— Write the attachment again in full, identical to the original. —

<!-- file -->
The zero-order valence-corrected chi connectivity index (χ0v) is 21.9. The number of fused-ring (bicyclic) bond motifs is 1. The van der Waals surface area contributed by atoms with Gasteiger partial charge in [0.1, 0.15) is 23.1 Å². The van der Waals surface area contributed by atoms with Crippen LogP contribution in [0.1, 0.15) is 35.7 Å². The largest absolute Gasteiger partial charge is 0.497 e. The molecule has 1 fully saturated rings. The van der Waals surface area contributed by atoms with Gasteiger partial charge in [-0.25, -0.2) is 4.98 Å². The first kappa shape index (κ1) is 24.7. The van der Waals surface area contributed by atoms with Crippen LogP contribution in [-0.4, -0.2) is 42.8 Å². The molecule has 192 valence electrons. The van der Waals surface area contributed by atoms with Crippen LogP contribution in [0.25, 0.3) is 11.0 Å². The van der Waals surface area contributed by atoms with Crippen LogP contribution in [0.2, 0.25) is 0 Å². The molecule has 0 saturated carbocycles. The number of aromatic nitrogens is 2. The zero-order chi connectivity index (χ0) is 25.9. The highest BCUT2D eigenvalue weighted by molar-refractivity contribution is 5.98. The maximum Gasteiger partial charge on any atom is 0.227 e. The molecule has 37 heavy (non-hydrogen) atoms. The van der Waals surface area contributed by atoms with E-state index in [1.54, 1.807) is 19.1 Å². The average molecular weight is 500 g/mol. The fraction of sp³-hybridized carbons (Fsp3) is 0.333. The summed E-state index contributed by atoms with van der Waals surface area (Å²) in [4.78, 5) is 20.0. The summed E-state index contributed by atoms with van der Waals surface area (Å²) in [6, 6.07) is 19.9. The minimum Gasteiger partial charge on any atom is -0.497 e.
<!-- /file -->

The zero-order valence-corrected chi connectivity index (χ0v) is 21.9. The number of fused-ring (bicyclic) bond motifs is 1. The van der Waals surface area contributed by atoms with Gasteiger partial charge in [0.1, 0.15) is 23.1 Å². The van der Waals surface area contributed by atoms with Crippen LogP contribution in [0.1, 0.15) is 35.7 Å². The largest absolute Gasteiger partial charge is 0.497 e. The molecule has 1 fully saturated rings. The van der Waals surface area contributed by atoms with Gasteiger partial charge in [-0.25, -0.2) is 4.98 Å². The first kappa shape index (κ1) is 24.7. The van der Waals surface area contributed by atoms with Crippen LogP contribution in [-0.4, -0.2) is 42.8 Å². The molecule has 192 valence electrons. The van der Waals surface area contributed by atoms with Crippen LogP contribution in [0.25, 0.3) is 11.0 Å². The van der Waals surface area contributed by atoms with Crippen LogP contribution in [0.2, 0.25) is 0 Å². The molecule has 0 saturated carbocycles. The number of aromatic nitrogens is 2. The zero-order chi connectivity index (χ0) is 25.9. The highest BCUT2D eigenvalue weighted by molar-refractivity contribution is 5.98. The maximum Gasteiger partial charge on any atom is 0.227 e. The molecule has 37 heavy (non-hydrogen) atoms. The van der Waals surface area contributed by atoms with E-state index in [1.54, 1.807) is 19.1 Å². The average molecular weight is 500 g/mol. The fraction of sp³-hybridized carbons (Fsp3) is 0.333. The summed E-state index contributed by atoms with van der Waals surface area (Å²) in [4.78, 5) is 20.0. The summed E-state index contributed by atoms with van der Waals surface area (Å²) in [6, 6.07) is 19.9. The minimum Gasteiger partial charge on any atom is -0.497 e.